Scientists just saw the largest solar flare ever recorded from the closest star to our Sun, Proxima Centauri — so big that scientists think it may have spelled doom for any life present on nearby exoplanets in orbit, reshaping the search for life beyond Earth's solar system, according to a recent study published in the journal The Astrophysical Letters.
Solar flares from red dwarf stars can threaten alien life
Meredith MacGregor, a CU Boulder astrophysicist, said that while Proxima Centauri is small, it's also powerful. Positioned only four light-years — more than 20 trillion miles (32 trillion km) from our sun — Proxima Centauri serves as a solar host to at least two planets, one of which might resemble Earth. The star is also a "red dwarf:" the classification for stars that are atypically small and dim.
As one of these, Proxima Centauri is roughly one-eighth the mass of our sun — but, as they say, big surprises can come in small packages. MacGregor and her colleagues observed the star for 40 hours via nine space- and ground-based telescopes. And with their eyes trained on the star, they saw it eject a flare, which is a gigantic burst of deadly radiation spewing out from the surface of a star.
This was one of the most violent solar flares ever seen in the Milky Way.
"The star went from normal to 14,00 times brighter when seen in ultraviolet wavelengths over the span of a few seconds," said MacGregor, who's also an assistant professor at the Center for Astrophysics and Space Astronomy (CASA) and CU Boulder's department of astrophysical and planetary sciences (APS), in a CU Boulder blog post. The research team's discovery promises the discovery of a new physics that might fundamentally alter the way we think about stellar flares.
However, the colossal solar flare probably spelled doom for any alien life still alive on Proxima Centauri's potentially Earth-like planet. "If there was life on the planet nearest to Proxima Centauri, it would have to look very different than anything on Earth," explained MacGregor. "A human being on this planet would have a bad time."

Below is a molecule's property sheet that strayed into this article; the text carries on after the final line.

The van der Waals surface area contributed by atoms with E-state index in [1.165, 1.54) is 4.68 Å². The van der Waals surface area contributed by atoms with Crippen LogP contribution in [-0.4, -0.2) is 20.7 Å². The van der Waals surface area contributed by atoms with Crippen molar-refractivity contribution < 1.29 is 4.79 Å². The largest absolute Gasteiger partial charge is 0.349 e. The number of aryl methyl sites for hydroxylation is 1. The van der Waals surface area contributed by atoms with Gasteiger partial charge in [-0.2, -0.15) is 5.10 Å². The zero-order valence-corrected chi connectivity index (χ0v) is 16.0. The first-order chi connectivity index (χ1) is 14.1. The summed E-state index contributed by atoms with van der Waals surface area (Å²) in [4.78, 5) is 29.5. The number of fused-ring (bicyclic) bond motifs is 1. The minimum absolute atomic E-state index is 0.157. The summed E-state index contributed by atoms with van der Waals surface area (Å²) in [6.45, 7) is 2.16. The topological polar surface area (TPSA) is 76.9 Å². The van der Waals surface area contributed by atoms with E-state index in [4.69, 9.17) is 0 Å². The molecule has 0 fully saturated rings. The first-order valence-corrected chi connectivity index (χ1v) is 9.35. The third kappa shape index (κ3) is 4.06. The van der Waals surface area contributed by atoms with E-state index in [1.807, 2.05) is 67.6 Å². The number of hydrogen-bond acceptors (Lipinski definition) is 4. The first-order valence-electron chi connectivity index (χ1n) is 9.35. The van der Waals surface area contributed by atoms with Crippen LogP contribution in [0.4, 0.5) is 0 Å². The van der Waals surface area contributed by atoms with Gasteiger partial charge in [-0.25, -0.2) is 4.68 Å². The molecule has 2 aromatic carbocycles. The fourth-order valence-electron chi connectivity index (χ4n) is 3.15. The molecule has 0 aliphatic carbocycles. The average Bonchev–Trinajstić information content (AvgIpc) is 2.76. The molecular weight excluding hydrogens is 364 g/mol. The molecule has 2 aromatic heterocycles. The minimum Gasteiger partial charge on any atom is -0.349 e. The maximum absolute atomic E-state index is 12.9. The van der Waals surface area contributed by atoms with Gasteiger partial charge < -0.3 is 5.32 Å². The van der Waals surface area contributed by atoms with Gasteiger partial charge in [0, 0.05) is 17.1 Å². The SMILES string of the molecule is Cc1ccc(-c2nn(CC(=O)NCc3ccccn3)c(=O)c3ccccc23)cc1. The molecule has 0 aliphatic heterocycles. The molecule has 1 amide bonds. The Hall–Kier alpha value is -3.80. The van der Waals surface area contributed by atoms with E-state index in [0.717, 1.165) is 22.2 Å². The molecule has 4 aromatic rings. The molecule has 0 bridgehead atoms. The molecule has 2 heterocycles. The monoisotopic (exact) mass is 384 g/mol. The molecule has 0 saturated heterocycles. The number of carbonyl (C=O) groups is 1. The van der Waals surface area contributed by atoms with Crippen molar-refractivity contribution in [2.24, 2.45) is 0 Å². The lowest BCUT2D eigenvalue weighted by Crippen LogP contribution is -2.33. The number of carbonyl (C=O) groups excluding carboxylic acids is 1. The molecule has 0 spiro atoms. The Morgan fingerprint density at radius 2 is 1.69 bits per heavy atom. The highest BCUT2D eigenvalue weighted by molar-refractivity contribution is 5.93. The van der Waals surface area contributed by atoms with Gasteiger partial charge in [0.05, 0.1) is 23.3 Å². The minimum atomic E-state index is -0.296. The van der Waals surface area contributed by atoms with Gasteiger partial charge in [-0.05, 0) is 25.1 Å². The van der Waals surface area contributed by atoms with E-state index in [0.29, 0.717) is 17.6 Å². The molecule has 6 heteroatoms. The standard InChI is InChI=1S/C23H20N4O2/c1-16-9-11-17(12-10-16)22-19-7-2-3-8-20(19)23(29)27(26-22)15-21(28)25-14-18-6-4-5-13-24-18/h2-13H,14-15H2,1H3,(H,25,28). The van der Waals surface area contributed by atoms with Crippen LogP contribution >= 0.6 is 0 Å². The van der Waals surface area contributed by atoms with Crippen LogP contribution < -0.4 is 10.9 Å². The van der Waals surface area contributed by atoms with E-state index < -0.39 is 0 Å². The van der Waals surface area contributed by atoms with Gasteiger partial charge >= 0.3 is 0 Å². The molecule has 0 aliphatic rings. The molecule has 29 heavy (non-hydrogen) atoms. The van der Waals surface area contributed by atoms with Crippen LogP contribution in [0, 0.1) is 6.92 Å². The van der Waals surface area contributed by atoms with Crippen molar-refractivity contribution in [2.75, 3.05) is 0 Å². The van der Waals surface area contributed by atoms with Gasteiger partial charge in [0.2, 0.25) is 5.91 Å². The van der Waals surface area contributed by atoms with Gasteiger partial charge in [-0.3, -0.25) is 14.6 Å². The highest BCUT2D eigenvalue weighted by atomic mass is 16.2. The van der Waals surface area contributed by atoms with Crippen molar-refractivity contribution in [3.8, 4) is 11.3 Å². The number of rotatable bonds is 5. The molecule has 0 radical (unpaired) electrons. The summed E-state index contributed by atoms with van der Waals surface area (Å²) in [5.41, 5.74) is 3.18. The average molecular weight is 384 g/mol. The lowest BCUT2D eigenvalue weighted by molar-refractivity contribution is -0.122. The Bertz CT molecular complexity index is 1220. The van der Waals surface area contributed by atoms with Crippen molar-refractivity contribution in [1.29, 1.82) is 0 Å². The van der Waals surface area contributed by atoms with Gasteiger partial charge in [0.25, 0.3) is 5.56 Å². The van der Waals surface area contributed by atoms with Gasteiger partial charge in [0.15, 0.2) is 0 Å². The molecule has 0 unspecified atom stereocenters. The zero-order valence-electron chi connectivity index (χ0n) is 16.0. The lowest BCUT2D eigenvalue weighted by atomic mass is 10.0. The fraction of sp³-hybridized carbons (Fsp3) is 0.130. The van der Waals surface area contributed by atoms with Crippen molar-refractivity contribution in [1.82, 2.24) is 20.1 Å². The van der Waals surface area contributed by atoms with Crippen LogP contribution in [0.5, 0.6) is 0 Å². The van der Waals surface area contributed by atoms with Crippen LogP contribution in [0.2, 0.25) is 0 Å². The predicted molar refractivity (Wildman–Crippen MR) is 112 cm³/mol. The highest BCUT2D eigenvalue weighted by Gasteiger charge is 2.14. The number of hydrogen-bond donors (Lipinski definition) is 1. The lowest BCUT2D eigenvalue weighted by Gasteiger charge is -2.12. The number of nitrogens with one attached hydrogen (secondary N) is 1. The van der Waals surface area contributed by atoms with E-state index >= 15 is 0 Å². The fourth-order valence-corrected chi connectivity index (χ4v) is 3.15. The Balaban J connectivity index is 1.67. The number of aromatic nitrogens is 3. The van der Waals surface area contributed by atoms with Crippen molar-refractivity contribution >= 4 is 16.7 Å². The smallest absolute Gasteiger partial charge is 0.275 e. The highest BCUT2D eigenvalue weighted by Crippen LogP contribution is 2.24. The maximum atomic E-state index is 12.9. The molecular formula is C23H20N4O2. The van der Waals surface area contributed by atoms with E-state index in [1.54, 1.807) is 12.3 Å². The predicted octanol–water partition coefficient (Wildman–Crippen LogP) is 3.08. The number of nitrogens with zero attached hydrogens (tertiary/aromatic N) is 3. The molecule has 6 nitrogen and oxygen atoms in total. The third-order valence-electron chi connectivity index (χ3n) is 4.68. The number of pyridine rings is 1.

The first ultraviolet and radio flare recorded in the Milky Way
At an incredibly close distance to our sun, Proxima Centauri has long been a candidate for the possible existence of extraterrestrial life beyond our solar system. One of its planets, called Proxima b, orbits within what astronomers call the "habitable zone" — a concentric region surrounding stars where the range of temperatures a planet would experience are apt for liquid surface water. But red dwarves have a dark side: while they're the most common type of star in the galaxy, they're also the least hospitable to planets that might otherwise support life.
"A lot of the exoplanets that we've found so far are around these types of stars," said MacGregor. "But the catch is that they're way more active than our sun. They flare much more frequently and intensely." To understand how often and much Proxima Centauri flares, MacGregor and her colleagues executed what treads close to to a coup in the field of astrophysics: They directed nine different instruments at Proxima Centauri for 40 through the course of many months in 2019 — including NASA's Transiting Exoplanet Survey Satellite (TESS), the Hubble Space Telescope, and the Atacama Large Millimeter Array (ALMA). Five of the telescopes employed in this venture recorded the gigantic flare emanating from the star, capturing the violent reaction's wide spectrum of deadly radiation.
"It's the first time we've ever had this kind of multi-wavelength coverage of a stellar flare," said MacGregor. "Usually, you're lucky if you can get two instruments."
This latest study provided one of the most in-depth anatomies of a solar flare from any Milky Way star. It lasted only seven seconds, and didn't create a lot of visible light, but the surge in ultraviolet and radio was both extremely scary and unprecedented. With this new data, researchers can better grasp how stars generate flares — expanding the current view, which holds that bursts of energy in flares happen when magnetic fields near the surface of a star twists and snaps in a violent explosion — one that could kill alien life on orbiting exoplanets.